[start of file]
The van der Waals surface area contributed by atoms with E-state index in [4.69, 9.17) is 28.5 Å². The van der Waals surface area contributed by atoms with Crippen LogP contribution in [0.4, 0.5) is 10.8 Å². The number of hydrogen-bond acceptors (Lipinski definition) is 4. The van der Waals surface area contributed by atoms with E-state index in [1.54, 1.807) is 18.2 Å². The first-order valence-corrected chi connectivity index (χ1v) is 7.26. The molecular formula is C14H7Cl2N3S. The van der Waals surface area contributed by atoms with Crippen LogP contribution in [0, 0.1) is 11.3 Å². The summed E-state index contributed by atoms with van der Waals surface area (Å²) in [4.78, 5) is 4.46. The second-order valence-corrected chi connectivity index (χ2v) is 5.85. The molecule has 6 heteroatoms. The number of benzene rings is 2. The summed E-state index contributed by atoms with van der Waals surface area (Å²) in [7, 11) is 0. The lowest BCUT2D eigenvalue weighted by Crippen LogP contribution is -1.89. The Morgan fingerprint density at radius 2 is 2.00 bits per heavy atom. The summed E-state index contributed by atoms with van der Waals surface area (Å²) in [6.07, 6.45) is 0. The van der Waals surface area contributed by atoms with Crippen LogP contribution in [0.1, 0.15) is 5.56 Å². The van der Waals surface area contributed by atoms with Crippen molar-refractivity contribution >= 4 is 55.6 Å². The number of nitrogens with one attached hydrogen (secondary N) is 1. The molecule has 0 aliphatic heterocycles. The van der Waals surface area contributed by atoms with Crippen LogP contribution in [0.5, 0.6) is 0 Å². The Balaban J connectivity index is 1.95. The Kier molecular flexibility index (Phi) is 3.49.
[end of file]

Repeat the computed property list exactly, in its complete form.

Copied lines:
The van der Waals surface area contributed by atoms with E-state index in [4.69, 9.17) is 28.5 Å². The van der Waals surface area contributed by atoms with Crippen LogP contribution in [0.4, 0.5) is 10.8 Å². The number of hydrogen-bond acceptors (Lipinski definition) is 4. The van der Waals surface area contributed by atoms with E-state index in [1.54, 1.807) is 18.2 Å². The first-order valence-corrected chi connectivity index (χ1v) is 7.26. The molecular formula is C14H7Cl2N3S. The van der Waals surface area contributed by atoms with Crippen LogP contribution in [0, 0.1) is 11.3 Å². The summed E-state index contributed by atoms with van der Waals surface area (Å²) in [4.78, 5) is 4.46. The second-order valence-corrected chi connectivity index (χ2v) is 5.85. The molecule has 6 heteroatoms. The number of benzene rings is 2. The summed E-state index contributed by atoms with van der Waals surface area (Å²) in [7, 11) is 0. The lowest BCUT2D eigenvalue weighted by Crippen LogP contribution is -1.89. The Morgan fingerprint density at radius 2 is 2.00 bits per heavy atom. The summed E-state index contributed by atoms with van der Waals surface area (Å²) in [6.07, 6.45) is 0. The van der Waals surface area contributed by atoms with Crippen LogP contribution in [0.1, 0.15) is 5.56 Å². The van der Waals surface area contributed by atoms with Crippen molar-refractivity contribution >= 4 is 55.6 Å². The number of nitrogens with one attached hydrogen (secondary N) is 1. The molecule has 0 aliphatic heterocycles. The van der Waals surface area contributed by atoms with Crippen LogP contribution in [0.5, 0.6) is 0 Å². The Balaban J connectivity index is 1.95. The Kier molecular flexibility index (Phi) is 3.49.